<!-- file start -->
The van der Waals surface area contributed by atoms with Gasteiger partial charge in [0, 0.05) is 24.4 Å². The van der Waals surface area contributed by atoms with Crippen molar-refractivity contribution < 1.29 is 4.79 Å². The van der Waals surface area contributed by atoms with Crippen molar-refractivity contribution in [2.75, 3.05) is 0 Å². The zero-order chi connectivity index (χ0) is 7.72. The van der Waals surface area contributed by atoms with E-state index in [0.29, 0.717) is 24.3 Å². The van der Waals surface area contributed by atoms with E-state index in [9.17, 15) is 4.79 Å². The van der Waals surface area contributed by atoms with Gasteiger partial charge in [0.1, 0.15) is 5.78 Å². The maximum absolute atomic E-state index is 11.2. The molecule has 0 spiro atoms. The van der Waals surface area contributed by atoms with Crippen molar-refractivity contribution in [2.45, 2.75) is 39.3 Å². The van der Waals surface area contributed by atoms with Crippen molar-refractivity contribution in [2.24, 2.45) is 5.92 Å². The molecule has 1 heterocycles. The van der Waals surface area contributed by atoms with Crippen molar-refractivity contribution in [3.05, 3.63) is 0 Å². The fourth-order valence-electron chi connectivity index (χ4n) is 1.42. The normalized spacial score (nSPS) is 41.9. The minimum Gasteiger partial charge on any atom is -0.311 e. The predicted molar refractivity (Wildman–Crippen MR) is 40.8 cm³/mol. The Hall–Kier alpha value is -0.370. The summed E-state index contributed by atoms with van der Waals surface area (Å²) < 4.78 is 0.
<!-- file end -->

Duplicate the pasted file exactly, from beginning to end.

The van der Waals surface area contributed by atoms with Gasteiger partial charge in [0, 0.05) is 24.4 Å². The van der Waals surface area contributed by atoms with Crippen molar-refractivity contribution < 1.29 is 4.79 Å². The van der Waals surface area contributed by atoms with Crippen molar-refractivity contribution in [2.75, 3.05) is 0 Å². The zero-order chi connectivity index (χ0) is 7.72. The van der Waals surface area contributed by atoms with E-state index in [0.29, 0.717) is 24.3 Å². The van der Waals surface area contributed by atoms with E-state index in [9.17, 15) is 4.79 Å². The van der Waals surface area contributed by atoms with Gasteiger partial charge in [0.1, 0.15) is 5.78 Å². The maximum absolute atomic E-state index is 11.2. The molecule has 0 spiro atoms. The van der Waals surface area contributed by atoms with Crippen molar-refractivity contribution in [2.45, 2.75) is 39.3 Å². The van der Waals surface area contributed by atoms with Crippen molar-refractivity contribution in [2.24, 2.45) is 5.92 Å². The molecule has 1 heterocycles. The van der Waals surface area contributed by atoms with Crippen molar-refractivity contribution in [3.05, 3.63) is 0 Å². The fourth-order valence-electron chi connectivity index (χ4n) is 1.42. The normalized spacial score (nSPS) is 41.9. The minimum Gasteiger partial charge on any atom is -0.311 e. The predicted molar refractivity (Wildman–Crippen MR) is 40.8 cm³/mol. The Hall–Kier alpha value is -0.370. The summed E-state index contributed by atoms with van der Waals surface area (Å²) < 4.78 is 0.